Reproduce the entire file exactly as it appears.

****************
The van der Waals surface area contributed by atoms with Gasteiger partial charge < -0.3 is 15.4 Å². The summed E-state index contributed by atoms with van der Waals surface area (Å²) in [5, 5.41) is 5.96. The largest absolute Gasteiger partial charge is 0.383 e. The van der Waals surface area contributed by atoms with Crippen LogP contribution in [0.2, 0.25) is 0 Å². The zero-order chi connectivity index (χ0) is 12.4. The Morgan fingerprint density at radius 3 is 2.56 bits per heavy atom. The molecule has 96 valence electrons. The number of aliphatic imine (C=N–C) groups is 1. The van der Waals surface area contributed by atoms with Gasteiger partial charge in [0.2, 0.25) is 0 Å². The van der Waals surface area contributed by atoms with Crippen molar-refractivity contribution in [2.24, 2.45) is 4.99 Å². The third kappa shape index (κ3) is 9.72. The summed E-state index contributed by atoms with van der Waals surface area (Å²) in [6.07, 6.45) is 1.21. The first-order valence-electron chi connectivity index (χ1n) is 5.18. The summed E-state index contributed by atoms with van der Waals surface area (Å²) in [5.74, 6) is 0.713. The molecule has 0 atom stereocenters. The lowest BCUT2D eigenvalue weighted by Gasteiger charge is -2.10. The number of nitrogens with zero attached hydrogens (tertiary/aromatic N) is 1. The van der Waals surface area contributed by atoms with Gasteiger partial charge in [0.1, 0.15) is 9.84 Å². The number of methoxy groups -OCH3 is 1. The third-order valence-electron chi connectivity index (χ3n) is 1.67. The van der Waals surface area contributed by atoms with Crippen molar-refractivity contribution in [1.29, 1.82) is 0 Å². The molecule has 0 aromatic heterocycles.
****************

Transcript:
The van der Waals surface area contributed by atoms with Gasteiger partial charge < -0.3 is 15.4 Å². The summed E-state index contributed by atoms with van der Waals surface area (Å²) in [5, 5.41) is 5.96. The largest absolute Gasteiger partial charge is 0.383 e. The van der Waals surface area contributed by atoms with Crippen LogP contribution in [0.2, 0.25) is 0 Å². The zero-order chi connectivity index (χ0) is 12.4. The Morgan fingerprint density at radius 3 is 2.56 bits per heavy atom. The molecule has 96 valence electrons. The number of aliphatic imine (C=N–C) groups is 1. The van der Waals surface area contributed by atoms with Gasteiger partial charge in [0.2, 0.25) is 0 Å². The van der Waals surface area contributed by atoms with Crippen molar-refractivity contribution in [2.24, 2.45) is 4.99 Å². The third kappa shape index (κ3) is 9.72. The summed E-state index contributed by atoms with van der Waals surface area (Å²) in [6.07, 6.45) is 1.21. The first-order valence-electron chi connectivity index (χ1n) is 5.18. The summed E-state index contributed by atoms with van der Waals surface area (Å²) in [5.74, 6) is 0.713. The molecule has 0 atom stereocenters. The lowest BCUT2D eigenvalue weighted by Gasteiger charge is -2.10. The number of nitrogens with zero attached hydrogens (tertiary/aromatic N) is 1. The van der Waals surface area contributed by atoms with Gasteiger partial charge in [0.1, 0.15) is 9.84 Å². The number of methoxy groups -OCH3 is 1. The third-order valence-electron chi connectivity index (χ3n) is 1.67. The van der Waals surface area contributed by atoms with Crippen molar-refractivity contribution in [1.29, 1.82) is 0 Å². The molecule has 0 aromatic heterocycles.